Form classification

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Form classification is the classification of organisms based on their morphology, which does not necessarily reflect their biological relationships. Form classification, generally restricted to palaeontology, reflects uncertainty; the goal of science is to move "form taxa" to biological taxa whose affinity is known.[1]

Strictly defined, form taxonomy is restricted to fossils that preserve too few characters for a conclusive taxonomic definition or assessment of their biological affinity, but whose study is made easier if a binomial name is available by which to identify them.[2] The term "form classification" is preferred to "form taxonomy"; taxonomy suggests that the classification implies a biological affinity, whereas form classification is about giving a name to a group of morphologically-similar organisms that may not be related.[1]

Forms as taxa[edit]

The Vendozoan Charnia. The actual nature or phylogeny of the Vendozoan is not known, leading to form taxa only

Form taxa are groupings that are based on common overall forms. Early attempts at classification of labyrinthodonts was based on skull shape (the heavily armoured skulls often being the only preserved part). The amount of convergent evolution in the many groups lead to a number of polyphyletic taxa.[3] Such groups are united by a common mode of life, often one that is generalist, in consequence acquiring generally similar body shapes by convergent evolution. Ediacaran biota — whether they are the precursors of the Cambrian explosion of the fossil record, or are unrelated to any modern phylum — can currently only be grouped in "form taxa". Other examples include the seabirds and the "Graculavidae". The latter were initially described as the earliest family of Neornithes but are nowadays recognized to unite a number of unrelated early neornithine lineages, several of which probably later gave rise to the "seabird" form taxon of today.


A "parataxon" (not to be confused with parataxonomy), or "sciotaxon" (Gr. "shadow taxon"), is a classification based on incomplete data: for instance, the larval stage of an organism that cannot be matched up with an adult. It reflects a paucity of data that makes biological classification impossible.[1] A sciotaxon is defined as a taxon thought to be equivalent to a true taxon (orthotaxon), but whose identity cannot be established because the two candidate taxa are preserved in different ways and thus cannot be compared directly.[1]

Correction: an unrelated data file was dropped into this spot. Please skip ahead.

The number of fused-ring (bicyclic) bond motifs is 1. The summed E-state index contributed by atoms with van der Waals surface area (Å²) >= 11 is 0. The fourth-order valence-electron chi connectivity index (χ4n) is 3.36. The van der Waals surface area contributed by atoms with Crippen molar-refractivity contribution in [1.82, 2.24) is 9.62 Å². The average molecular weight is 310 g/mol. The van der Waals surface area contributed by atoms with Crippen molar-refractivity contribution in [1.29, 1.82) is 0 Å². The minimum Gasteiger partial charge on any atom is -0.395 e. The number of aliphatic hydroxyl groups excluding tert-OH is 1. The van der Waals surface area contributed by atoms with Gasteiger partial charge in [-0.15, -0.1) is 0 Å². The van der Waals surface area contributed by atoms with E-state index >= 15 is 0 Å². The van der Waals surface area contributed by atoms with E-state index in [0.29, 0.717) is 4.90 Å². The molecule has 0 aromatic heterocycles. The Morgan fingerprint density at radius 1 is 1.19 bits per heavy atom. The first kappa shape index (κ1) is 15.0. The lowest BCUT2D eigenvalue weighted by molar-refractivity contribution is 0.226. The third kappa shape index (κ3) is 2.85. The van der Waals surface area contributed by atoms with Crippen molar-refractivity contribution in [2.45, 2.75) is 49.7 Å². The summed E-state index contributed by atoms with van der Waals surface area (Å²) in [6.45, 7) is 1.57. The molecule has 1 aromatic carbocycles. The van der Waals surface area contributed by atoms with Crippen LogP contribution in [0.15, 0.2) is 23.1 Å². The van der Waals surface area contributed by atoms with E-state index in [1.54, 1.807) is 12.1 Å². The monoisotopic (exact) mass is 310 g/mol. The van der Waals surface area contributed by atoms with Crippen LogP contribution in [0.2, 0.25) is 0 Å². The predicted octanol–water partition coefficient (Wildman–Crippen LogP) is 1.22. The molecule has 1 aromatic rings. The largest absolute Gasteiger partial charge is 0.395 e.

Organ taxa[edit]

In paleobotany, the term is occasionally substituted for the more correct term "organ taxon", meaning a group of fossils of a particular part of a plant, such as a leaf or seed, whose parent plant is not known because the fossils were preserved unattached to the parent plant.[4] Names given to organ taxa may only be applied to the organs in question - and cannot be extended to the entire organism.[2] However, because a form genus is erected on morphological grounds (which do not change when its affinity is known), a form genus that can eventually be assigned to a higher biological group should not be renamed.[5]

While organ genera can potentially be assigned to a family (even if the other parts of the plant are unknown), form genera usually cannot, although they may be referrable to higher categories (e.g. "Fungi" or "Animalia").[2]

The part of the plant is often, but not universally, indicated by the use of a suffix in the generic name:

  • wood fossils may have generic names ending in -xylon
  • leaf fossils generic names ending in -phyllum
  • fruit fossils generic names ending in -carpon, -carpum or -carpus
  • pollen fossils generic names ending in -pollis or -pollenoides.

Casual use[edit]

"Form taxon" can more casually be used to describe a wastebasket taxon: either a taxon that is not a natural (monophyletic) group but united by shared plesiomorphies, or a presumably artificial group of organisms whose true relationships are not known, being obscured by ecomorphological similarity.[verification needed] Well-known form taxa of this kind include "ducks", "fish", "reptiles" and "worms".[citation needed]

See also[edit]


  1. ^ a b c d Bengtson, S. (1985). "Taxonomy of Disarticulated Fossils". Journal of Paleontology 59 (6): 1350–1358. JSTOR 1304949.  edit
  2. ^ a b c Faegri, K. (January 1963). "Organ and Form Genera: Significance and Nomenclatural Treatment". Taxon 12 (1): 20–28. doi:10.2307/1216676. JSTOR 1216676.  edit
  3. ^ Watson, D. M. S. (1920): The Structure, Evolution and Origin of the Amphibia. The "Orders' Rachitomi and Stereospondyli. Philosophical Transactions of the Royal Society of London, (series B), Vol. 209, pp. 1–73 Article from JSTOR
  4. ^ Gee, C. T.; Sander, P. M.; Petzelberger, B. E. M. (2003). "A Miocene rodent nut cache in coastal dunes of the Lower Rhine Embayment, Germany". Palaeontology 46: 1133. doi:10.1046/j.0031-0239.2003.00337.x.  edit
  5. ^ Jansonius, J. (1974). "Form-Genera versus Organ-Genera; A Proposal". Taxon 23: 867–868. doi:10.2307/1218455. JSTOR 1218455.  edit